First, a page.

Changes to BBC Sport Online
You may have seen already that the BBC has today announced a new strategy for BBC Online. If not you can read more about it here. As part of this, we are cutting the BBC's online budget by 25%.
I just wanted to spend a bit of time explaining what this means for the Sport website.
Cuts will mean a change to what we offer. However, I believe we have put together a strategy that will ensure BBC Sport can continue to deliver you a first-class service.
It means we have had to take some tough decisions about priorities. It's all about how in future we will focus on what is most important to our users.
From our research and our conversations with you we have found that the two elements of BBC Sport Online that are most important are:
- Fast, reliable and in-depth news across a range of sports;
- Dynamic coverage of the best live sports events.
So those are the areas we will be focusing on. We want to continue to enhance our sports journalism and to innovate around our event coverage - this is in line with the principles of the wider BBC strategy. And we want to link out more and act as a trusted guide to relevant sports content on other websites.
The flip-side of this, of course, is that we won't be able to do everything else we currently do - and there are some key areas of the web operation that will be scaled back:
- The 606 website will close at the end of the current football season - instead the focus for audience interactivity will be on capturing the conversation around the biggest sports stories and events. It is worth stressing that the 606 radio show on 5 Live will continue - and we are considering ways for the audience to interact with 606 on the 5 Live website, focused around the radio programme;
- The on-demand sports news video bulletin will go - video is a central part of our site, but we know the bulk of traffic goes to on-demand clips around stories and streams of live events. So that's where we will focus our efforts, rather than on a 'linear' bulletin of headlines;
- The Sport Academy website will close - coverage of participation in sports will instead be incorporated within the individual sections of the Sport site;
- There will be less coverage of those sports and events that fall outside our main editorial priorities. This does not mean we will stop covering them altogether, it's more a question of "turning down the volume" of what we do outside the biggest stories;
- And in general we will continue the move to increasingly focus on core coverage of sports journalism and events - a process that has already begun with the closure of the Fun & Games section of the site last summer.
Obviously this announcement represents significant changes for the BBC Sport website - as you would expect, given that the whole of BBC Online is losing 25% of its budget. And we don't under-estimate the impact that they will have on some of our audience.
These have been difficult decisions and we're genuinely sorry we have had to scale back or even close some areas of our website that have built up a loyal following over the years. We have had to prioritise on those areas of our service that are of most value to our audience and which are consistent with the BBC's wider aims and objectives.
In particular the decision to close the 606 discussion website warrants more explanation.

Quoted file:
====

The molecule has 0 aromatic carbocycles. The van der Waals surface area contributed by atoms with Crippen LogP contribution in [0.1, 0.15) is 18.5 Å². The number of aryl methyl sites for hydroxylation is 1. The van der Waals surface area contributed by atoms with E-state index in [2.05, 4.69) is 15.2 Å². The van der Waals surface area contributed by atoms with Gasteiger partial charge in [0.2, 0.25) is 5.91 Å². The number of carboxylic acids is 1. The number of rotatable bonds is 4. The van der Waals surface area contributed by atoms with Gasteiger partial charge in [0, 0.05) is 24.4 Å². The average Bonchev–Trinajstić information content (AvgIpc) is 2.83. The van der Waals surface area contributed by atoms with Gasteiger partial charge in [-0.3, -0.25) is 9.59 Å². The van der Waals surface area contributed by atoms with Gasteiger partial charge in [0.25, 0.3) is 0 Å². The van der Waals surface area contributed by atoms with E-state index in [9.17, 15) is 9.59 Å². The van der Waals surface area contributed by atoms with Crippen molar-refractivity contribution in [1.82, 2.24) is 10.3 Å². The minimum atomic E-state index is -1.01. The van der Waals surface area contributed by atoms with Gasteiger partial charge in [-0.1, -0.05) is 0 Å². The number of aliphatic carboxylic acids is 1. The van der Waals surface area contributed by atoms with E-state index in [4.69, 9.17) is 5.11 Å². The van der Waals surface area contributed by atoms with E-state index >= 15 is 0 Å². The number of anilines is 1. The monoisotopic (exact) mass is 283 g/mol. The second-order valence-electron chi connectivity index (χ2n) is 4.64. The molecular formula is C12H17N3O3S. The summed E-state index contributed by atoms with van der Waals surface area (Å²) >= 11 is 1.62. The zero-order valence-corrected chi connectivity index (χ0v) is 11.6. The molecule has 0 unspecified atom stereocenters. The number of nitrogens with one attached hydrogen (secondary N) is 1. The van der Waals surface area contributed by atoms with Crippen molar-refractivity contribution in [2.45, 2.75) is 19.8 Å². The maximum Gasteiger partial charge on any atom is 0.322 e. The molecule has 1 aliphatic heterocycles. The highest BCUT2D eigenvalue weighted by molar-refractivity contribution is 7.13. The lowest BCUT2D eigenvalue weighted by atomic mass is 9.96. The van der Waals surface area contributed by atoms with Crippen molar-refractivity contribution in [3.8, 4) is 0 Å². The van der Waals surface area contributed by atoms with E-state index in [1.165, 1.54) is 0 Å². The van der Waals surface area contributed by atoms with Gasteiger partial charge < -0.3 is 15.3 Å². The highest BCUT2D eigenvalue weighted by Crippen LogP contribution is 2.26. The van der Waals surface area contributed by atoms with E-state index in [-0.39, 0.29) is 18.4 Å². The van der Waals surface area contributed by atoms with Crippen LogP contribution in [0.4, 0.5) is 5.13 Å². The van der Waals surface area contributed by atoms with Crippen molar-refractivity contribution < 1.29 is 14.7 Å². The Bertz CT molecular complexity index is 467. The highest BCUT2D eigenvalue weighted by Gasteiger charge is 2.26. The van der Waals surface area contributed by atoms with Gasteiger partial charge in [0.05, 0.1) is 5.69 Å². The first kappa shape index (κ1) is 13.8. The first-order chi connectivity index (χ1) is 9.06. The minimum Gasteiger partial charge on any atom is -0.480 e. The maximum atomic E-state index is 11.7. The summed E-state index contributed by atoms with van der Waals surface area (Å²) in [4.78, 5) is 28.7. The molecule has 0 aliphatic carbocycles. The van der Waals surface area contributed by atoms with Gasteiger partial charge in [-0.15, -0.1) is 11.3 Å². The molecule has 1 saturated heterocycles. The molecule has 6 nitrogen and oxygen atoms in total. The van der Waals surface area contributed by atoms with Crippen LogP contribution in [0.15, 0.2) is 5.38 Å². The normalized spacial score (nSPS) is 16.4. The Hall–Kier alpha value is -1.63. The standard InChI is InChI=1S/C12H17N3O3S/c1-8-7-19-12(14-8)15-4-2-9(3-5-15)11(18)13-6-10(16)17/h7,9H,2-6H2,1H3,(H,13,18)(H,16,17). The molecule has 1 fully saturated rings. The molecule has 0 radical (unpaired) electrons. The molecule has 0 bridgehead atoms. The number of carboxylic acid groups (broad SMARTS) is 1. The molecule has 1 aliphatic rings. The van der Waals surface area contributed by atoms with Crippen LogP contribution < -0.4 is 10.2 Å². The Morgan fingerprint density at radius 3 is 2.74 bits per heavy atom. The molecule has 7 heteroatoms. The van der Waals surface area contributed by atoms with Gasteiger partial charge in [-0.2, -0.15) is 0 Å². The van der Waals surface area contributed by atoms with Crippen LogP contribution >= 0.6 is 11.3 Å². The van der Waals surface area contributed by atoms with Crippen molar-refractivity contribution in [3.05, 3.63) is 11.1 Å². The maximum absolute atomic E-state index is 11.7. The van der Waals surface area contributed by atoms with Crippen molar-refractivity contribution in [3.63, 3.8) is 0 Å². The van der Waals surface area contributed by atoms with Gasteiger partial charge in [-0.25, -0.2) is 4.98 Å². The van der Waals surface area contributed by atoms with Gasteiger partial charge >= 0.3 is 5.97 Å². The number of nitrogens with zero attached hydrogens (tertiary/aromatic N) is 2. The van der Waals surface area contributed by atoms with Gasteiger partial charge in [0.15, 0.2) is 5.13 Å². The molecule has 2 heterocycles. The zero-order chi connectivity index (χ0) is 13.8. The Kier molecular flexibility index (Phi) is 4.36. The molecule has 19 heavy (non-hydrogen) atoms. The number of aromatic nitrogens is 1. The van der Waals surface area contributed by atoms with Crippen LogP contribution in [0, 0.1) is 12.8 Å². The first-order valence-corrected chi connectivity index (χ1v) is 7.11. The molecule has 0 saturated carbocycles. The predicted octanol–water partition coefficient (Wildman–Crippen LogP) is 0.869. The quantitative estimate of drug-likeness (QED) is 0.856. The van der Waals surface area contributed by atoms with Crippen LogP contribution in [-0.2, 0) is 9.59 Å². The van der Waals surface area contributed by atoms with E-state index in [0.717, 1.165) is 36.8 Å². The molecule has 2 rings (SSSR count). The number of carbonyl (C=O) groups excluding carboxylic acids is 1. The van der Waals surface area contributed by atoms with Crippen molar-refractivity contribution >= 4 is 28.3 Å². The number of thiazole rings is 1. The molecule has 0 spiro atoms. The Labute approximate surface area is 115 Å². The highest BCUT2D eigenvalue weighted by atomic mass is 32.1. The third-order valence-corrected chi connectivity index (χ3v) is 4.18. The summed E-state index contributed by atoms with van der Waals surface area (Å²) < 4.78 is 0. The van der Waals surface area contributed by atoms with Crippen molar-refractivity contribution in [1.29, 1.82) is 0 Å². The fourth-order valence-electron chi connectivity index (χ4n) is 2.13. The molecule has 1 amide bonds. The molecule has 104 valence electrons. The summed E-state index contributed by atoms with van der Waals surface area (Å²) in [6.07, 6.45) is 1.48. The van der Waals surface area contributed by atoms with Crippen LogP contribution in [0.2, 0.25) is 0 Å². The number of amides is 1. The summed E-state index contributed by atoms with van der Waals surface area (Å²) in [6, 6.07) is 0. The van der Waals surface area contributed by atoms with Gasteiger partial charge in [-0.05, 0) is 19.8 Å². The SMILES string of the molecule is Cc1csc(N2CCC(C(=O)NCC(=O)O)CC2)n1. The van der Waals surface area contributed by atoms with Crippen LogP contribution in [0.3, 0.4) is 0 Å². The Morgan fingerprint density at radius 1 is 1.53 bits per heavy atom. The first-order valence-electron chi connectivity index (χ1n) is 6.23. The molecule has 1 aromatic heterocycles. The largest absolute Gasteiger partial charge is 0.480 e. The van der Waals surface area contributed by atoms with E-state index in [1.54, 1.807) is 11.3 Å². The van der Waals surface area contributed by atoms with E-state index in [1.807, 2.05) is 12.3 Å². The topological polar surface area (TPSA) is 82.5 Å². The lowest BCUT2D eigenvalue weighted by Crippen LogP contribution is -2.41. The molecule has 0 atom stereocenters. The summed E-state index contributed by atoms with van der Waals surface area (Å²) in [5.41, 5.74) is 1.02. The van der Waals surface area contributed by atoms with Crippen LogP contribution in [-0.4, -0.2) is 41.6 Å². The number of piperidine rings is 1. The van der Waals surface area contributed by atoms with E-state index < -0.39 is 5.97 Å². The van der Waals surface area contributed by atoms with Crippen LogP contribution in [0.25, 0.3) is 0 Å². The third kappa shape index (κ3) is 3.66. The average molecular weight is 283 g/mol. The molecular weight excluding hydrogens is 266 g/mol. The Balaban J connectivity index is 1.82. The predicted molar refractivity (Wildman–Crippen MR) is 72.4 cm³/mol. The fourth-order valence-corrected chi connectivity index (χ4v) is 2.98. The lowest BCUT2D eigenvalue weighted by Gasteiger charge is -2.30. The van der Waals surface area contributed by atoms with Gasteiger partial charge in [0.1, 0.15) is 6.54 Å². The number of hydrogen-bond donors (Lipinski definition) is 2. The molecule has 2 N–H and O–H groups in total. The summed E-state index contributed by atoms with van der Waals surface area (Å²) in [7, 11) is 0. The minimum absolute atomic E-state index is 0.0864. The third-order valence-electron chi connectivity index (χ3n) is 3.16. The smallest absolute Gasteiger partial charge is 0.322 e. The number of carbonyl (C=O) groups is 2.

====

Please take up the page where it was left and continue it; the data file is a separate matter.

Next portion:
The main reason why all these changes are being made to BBC Online is a financial one - the overall budget is being reduced so we need to cut our cloth accordingly. Instead of moderating and maintaining a site as large as 606, we can concentrate on our editorial priorities.
Alongside the overall online budget cuts, there are other strategic reasons for choosing this course of action. The fact is that technology and audience behaviour has moved on massively since we first launched the 606 site back in 2003. In those days there was no Facebook or Twitter and the 606 messageboards swiftly established a reputation as a place to come to discuss all kinds of issues in sport with fellow fans.
But things move on. The social media landscape has been transformed in recent years (as this handy map attempts to illustrate). And the emergence of new giants on this scene - each with that crucial commodity, critical audience mass - has seen 606's popularity fall from a peak of 1.1m unique users a week back in 2008 to around half that figure now.
When it comes to people who actually comment on the site, we have seen a similar trend. 606 now has around 15,000 'active users' a week - half the number the site was attracting in 2008.
By way of contrast, the audience for the main BBC Sport website has expanded steadily in the same period, from 9m users a week in 2008 to 12.5m now.
So in essence the Sport site has seen 33% growth over the past two-and-a-half years, while 606 has experienced a 50% fall.
These bare facts may be indicative of a downward trend - but there is still a significant audience for 606 and we know from feedback that there are users of the site who do appreciate it and feel connected to communities there. The fact is though that there are other messageboards, whether connected to specific sports or individual clubs, which offer this kind of debating platform for fans.
To be clear, we still want our users to comment on the big sports stories of the day, to get involved in debates on our blogs and to use the likes of Twitter to play an active part in our live text commentaries. And, of course, 606 the radio show will continue to provide the perfect platform for fans to have their say on the latest football action.
The changes we are announcing today will start to take effect in the spring, with the 606 website closing at the end of the football season.